I’ve taken all my frustrated energy and decided to try an experiment.  I’ve placed my twitter username in my RSS feed, my header, and my footer for each of my blog posts.  I’m really hoping that if people are reading my posts on their phone and want to say something it will make it easier for them to send me a tweet.  I’m also going to tweet my new post of the day several times instead of just once.  I’m hoping more people will see it on twitter and then hopefully tweet me back.  I’m also following a lot of blogs on Facebook.  I get on there often to like posts and sometimes leave comments to bloggers.   I’m hoping these things can help make blogging a little more mobile friendly for me.

If you want to have a Facebook page but don’t know how to have your blog posts go there automatically, The Book Vixen wrote a great post on how to do it with IFTTT that works for Blogger and WordPress and is free.

I want to hear what you think.  Do you think the blogging community works in a mobile world?  Do you have social media sites that you read and interact with blogs from?

Stuff John Steinbeck Made Me Think About

Stuff John Steinbeck Made Me Think About

When I was writing my google diary for East of Eden, there were so many great quotes that brought up awesome thoughts and ideas for me that I decided to make a new post with them and chat with you guys :)

Time

The split second has been growing more and more important to us.  And as human activities become more and more intermeshed and integrated, the split tenth of a second will emerge, and then a new name must be made for the split hundredth, until one day, although I don’t believe it, we’ll say, “Oh, the hell with it.  What’s wrong with an hour?”

-John Steinbeck, East of Eden pg 530

If Mr. Steinbeck was alive today, I’d be almost ashamed to tell him that we DO have a name for the split hundredth second and we even went so far as to split it into one millionth.  It’s called the microsecond.  I thought this quote was hauntingly accurate.  It made me wonder why such small units of time are really so important.  I know that computers are part of the reason we split time so small, but has it made us impatient?  Or do we only expect small amounts of time to matter when we are using a computer?  Because with me personally, I am extremely impatient with computers.  Thirty seconds is just really too long for my website to load.  But if someone delivered me pizza or something in 30 seconds I would be amazed.  I kind of lean towards the idea that we are impatient with computers and it doesn’t leak that much into regular life.  But I want to hear your examples.  What areas in your life, besides computers, where small amounts of time really matter? Trains, buses etc?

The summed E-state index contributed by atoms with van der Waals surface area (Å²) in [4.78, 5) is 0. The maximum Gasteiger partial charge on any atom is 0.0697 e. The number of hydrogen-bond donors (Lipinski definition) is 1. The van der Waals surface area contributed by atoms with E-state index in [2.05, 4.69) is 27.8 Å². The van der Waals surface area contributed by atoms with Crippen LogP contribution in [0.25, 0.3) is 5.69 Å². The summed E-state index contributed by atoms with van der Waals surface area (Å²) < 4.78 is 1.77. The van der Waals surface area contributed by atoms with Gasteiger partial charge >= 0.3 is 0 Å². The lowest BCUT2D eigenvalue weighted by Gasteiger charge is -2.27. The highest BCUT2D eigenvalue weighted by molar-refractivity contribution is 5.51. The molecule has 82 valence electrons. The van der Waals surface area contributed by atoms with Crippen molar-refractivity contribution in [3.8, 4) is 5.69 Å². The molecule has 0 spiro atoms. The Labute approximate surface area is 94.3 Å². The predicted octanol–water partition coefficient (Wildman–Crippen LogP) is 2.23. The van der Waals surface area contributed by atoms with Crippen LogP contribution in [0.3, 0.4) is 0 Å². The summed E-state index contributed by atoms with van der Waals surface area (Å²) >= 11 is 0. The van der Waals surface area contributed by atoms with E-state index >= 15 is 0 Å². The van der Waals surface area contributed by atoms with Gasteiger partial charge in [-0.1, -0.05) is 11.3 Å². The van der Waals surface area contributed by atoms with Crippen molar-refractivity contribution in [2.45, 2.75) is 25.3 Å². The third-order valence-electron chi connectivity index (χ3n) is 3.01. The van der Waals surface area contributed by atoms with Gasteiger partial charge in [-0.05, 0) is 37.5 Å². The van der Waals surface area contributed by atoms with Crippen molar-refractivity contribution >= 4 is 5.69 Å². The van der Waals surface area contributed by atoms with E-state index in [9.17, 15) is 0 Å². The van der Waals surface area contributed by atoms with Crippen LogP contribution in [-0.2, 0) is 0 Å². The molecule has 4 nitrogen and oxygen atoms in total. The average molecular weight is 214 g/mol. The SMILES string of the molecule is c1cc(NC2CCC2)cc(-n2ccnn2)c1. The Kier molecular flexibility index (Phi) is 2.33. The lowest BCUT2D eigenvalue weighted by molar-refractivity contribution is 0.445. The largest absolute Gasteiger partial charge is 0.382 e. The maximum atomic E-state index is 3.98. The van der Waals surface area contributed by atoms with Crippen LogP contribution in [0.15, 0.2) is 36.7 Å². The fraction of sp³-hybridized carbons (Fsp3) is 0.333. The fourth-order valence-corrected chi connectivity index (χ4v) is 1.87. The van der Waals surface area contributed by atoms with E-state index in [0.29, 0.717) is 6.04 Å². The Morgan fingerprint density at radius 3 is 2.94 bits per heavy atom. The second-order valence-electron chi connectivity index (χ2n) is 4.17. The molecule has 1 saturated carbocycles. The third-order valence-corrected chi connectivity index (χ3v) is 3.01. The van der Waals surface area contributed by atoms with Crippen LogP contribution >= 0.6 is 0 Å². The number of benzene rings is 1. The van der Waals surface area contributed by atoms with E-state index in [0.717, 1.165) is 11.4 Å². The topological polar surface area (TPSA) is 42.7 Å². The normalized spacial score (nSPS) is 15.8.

And why haven’t we reached the point that he jadedly predicated about not being obsessed anymore with the small amounts of time and just saying “what’s wrong with an hour?”

Science

 Maybe, kneeling down to atoms, they’re becoming atom-sized in their souls.

-John Steinbeck, East of Eden pg 538

Is that really true?  I say kind of.  I don’t think you have to leave your morals behind to study science, but I do think that he has a point that if we start studying very small parts of things we forget to appreciate what they are as a whole.  Maybe studying frog’s atoms too much could desensitize you to the fact that they are a living thing.  Gandalf said “He that breaks a thing to find out what it is has left the path of wisdom.”  I think there’s a lot of truth to that.

Change

There are monstrous changes taking place in the world, forces shaping a future whose face we do not know.  Some of these forces seem evil to us, perhaps not in themselves but because the tendency is to eliminate other things we hold good.

-John Steinbeck, East of Eden pg 130

I think this is a beautiful quote about the fear we all have of change.  Ebooks are not bad but a lot of people hate them because they are slowly eliminating printed books which have been a part of our culture for so long.  And that really makes sense to me.  If you removed the technology from what it was replacing, I think change would happen much faster.  I’m not saying that’s better or worse, but it would be faster.

Reading

Samuel rode lightly on top of a book and he balanced happily among ideas the way a man rides white rapids in a canoe.  But Tom got into a book, crawled and groveled between the covers, tunneled like a mole among the thoughts, and came up with the book all over his face and hands.

– John Steinbeck, East of Eden pg 280

First of all – what an awesome quote about reading styles. So who are you more like when you read?  Samuel or Tom?  I’m a reader more like Tom. Hence the reason I write really long posts like these.

Are you a reader like Samuel or Tom?
  
pollcode.com free polls 

Unhappiness

There is no dissatisfaction like that of the rich.  Feed a man, clothe him, put him in a good house and he will die of despair.

– John Steinbeck, East of Eden pg 306

I kind of laughed when I first read this, but when it sunk in, it was kind of sobering how unhappy we can be even though we have everything we need.  I know I do this all the time.

Long Distance Relationships

There’s nothing sadder to me than associations held together by nothing but the glue of postage stamps.

– John Steinbeck, East of Eden pg 415

My first thought when I read this was “or Facebook posts.”  Sometimes it’s sad to me the relationships I have that are held together by nothing more than kitten pictures on Facebook.

Weltscherz

It was a weltscherz – the world sadness that rises into the soul like a gas and spreads despair so that you probe for the offending event and can find none.

– John Steinbeck, East of Eden pg 175.

I remember reading that quote and thinking, “yeah. I’ve felt like that.”

How to Bug Doctors

The medical profession is unconsciously irritated by lay knowledge. 

– John Steinbeck, East of Eden pg 587

I love this quote because it feels so true sometimes.  Heaven forbid I should google stuff, right?

About John Steinbeck

John Steinbeck

John Steinbeck III was an American writer. He wrote the Pulitzer Prize-winning novel The Grapes of Wrath, published in 1939 and the novella Of Mice and Men, published in 1937. In all, he wrote twenty-five books, including sixteen novels, six non-fiction books and several collections of short stories.

In 1962 Steinbeck received the Nobel Prize for Literature.

Steinbeck grew up in the Salinas Valley region of California, a culturally diverse place of rich migratory and immigrant history. This upbringing imparted a regionalistic flavor to his writing, giving many of his works a distinct sense of place.